If you're not familiar with Brown' life story, it's Black Diamond-worthy. As a youth, he overcame a temporary bout with polio and paralysis to make it into Dartmouth. Later, he pursued his dream of competing in the Olympics. From an official bio:
Roger found out he wasn’t a good enough skier to make the Dartmouth ski team so at the end of his freshman year he and two other students traveled to Chile to train. Roger made the team when he got back and he raced in the American Olympic team tryouts, but a bad wreck in the downhill ruined his chances. That summer he got a letter from the Dean of the college essentially saying he would have to make a choice between skiing and academics. He gave up the skiing.
Years later, Brown would become the official cinematographer of the Vail resort, a run that started in 1962 and zigzagged delightfully through 1989. His documentary officially premiered exactly one year ago as part of Vail's 50th anniversary celebrations, and the Director's Cut edition is being offered as a 2013 local Christmas gift for $39.95.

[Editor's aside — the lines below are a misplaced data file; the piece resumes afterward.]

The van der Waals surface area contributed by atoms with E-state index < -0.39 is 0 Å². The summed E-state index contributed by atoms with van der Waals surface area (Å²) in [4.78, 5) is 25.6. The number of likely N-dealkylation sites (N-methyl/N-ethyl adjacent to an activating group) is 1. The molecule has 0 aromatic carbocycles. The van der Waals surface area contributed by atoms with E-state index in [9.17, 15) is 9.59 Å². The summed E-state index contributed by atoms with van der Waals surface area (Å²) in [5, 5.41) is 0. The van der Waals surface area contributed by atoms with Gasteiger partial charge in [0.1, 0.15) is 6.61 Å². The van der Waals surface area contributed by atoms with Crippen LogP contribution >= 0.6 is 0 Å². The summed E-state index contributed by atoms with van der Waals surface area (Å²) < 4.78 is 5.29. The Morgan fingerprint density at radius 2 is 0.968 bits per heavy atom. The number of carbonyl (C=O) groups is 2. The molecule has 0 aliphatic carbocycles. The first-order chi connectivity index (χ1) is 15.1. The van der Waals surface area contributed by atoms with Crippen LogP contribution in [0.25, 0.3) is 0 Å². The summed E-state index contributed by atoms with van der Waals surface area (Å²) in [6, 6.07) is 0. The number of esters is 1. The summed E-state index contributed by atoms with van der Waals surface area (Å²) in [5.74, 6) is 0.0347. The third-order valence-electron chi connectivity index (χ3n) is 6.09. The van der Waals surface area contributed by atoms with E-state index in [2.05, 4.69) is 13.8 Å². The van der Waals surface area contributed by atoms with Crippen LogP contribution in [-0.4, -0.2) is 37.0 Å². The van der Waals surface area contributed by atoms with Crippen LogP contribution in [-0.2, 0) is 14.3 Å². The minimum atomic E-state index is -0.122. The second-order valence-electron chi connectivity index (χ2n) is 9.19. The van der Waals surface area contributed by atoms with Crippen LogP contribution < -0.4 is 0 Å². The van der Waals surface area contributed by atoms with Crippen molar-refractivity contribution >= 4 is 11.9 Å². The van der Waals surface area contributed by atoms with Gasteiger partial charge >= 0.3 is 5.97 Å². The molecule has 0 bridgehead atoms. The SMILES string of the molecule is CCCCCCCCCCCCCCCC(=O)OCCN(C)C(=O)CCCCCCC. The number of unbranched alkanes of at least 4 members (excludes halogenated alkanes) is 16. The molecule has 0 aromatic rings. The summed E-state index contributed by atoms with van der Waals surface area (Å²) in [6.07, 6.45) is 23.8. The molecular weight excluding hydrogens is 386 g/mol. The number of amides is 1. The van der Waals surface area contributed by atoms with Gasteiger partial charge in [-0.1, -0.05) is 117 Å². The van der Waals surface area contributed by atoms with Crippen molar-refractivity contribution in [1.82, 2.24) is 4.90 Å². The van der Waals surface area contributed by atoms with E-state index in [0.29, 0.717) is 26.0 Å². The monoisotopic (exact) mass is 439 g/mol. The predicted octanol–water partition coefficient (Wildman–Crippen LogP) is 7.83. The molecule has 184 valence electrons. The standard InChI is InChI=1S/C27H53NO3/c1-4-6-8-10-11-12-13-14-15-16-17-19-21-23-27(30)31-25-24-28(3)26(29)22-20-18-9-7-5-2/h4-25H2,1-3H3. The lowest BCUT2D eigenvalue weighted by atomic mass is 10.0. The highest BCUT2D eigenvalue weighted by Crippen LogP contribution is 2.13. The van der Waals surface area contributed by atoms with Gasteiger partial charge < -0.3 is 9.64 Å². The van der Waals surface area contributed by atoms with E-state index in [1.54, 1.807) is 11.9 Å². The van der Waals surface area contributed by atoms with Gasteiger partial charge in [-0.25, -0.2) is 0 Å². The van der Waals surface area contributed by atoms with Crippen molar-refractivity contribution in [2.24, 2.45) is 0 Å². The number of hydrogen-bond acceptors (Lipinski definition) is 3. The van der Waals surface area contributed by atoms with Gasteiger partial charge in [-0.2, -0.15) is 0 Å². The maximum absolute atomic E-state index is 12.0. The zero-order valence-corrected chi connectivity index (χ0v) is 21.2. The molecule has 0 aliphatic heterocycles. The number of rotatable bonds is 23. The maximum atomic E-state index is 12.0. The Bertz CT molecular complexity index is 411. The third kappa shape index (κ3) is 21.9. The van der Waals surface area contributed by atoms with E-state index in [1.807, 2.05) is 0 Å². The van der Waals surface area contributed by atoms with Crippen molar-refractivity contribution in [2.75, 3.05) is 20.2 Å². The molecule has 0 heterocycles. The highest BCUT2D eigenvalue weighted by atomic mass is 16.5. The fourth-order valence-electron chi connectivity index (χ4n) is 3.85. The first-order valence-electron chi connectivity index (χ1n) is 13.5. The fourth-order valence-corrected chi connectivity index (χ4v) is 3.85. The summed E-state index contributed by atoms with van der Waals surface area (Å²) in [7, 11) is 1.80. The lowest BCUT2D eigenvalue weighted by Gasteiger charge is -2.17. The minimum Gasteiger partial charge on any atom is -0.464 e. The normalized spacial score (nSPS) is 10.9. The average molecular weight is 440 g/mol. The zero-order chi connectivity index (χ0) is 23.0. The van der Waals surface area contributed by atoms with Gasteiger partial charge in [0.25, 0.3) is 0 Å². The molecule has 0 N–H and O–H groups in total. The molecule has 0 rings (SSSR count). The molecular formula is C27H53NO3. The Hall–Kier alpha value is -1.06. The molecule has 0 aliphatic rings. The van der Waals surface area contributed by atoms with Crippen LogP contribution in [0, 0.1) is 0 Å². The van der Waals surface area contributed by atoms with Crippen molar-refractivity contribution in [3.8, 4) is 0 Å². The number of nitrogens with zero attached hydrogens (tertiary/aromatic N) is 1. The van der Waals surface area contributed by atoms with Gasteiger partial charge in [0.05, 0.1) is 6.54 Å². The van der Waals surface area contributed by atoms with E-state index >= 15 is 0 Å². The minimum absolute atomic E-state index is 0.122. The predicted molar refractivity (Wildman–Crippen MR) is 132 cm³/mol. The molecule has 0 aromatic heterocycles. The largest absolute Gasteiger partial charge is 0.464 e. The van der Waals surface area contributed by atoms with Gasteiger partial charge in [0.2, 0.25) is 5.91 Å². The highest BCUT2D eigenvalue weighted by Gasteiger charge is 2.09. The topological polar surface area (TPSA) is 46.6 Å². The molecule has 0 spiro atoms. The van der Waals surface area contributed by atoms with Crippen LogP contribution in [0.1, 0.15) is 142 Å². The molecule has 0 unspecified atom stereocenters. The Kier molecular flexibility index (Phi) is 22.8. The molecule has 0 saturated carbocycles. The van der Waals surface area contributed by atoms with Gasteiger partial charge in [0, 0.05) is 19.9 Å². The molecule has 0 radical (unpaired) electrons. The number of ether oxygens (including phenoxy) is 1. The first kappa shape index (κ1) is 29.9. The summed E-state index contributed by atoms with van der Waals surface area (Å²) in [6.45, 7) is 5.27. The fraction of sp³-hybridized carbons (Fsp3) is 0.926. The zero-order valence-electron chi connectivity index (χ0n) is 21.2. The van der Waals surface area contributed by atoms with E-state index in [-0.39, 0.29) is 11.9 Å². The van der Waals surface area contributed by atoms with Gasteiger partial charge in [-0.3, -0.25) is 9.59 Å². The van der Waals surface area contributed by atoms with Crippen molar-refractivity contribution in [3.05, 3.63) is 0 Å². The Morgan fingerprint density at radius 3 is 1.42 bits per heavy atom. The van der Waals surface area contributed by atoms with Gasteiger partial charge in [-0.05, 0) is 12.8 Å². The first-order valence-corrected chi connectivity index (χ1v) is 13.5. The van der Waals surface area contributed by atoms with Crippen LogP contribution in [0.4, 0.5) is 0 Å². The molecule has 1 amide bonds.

How far has Vail come since Brown first started filming on the slopes? This far:
"I started filming in Vail before there were any lifts," remembers the Gypsum-based filmmaker. "I first went up in a little Kristi Kat when they were taking potential investors up, along with pro racers, to show off the potential in the back bowls. I'd been hired by Bob Parker, one of the founders at Vail, to film these sojourns, then stayed on to help promote skiing in the Rockies to people from around the world."
Perhaps someone at The Bookworm will bring up one of Brown's earliest and most intriguing other endeavors. In 1963, he was hired for what he thought was a film about the search for Noah's Ark on Mount Ararat in Turkey. But thanks to the location's proximity to a Russian atomic facility, this turned out to be an Argo-like cover for a U.S. spying expedition.
It was also thanks to his time on that project that Brown was able to secure a second-hand version of an extreme slow-motion camera being used by the Navy. The technology allowed Brown to start capturing skiers in slow-mo, a few years ahead of Warren Miller.
The beauty of the Director's Cut is that it has allowed Brown to share footage he was forced to cut out last year to fit into a PBS 56-minute window. He joked at the time that having to leave so much on the chalet room floor would possibly cost him some personal friendships.
[Meet and Greet with Filmmaker Roger Brown]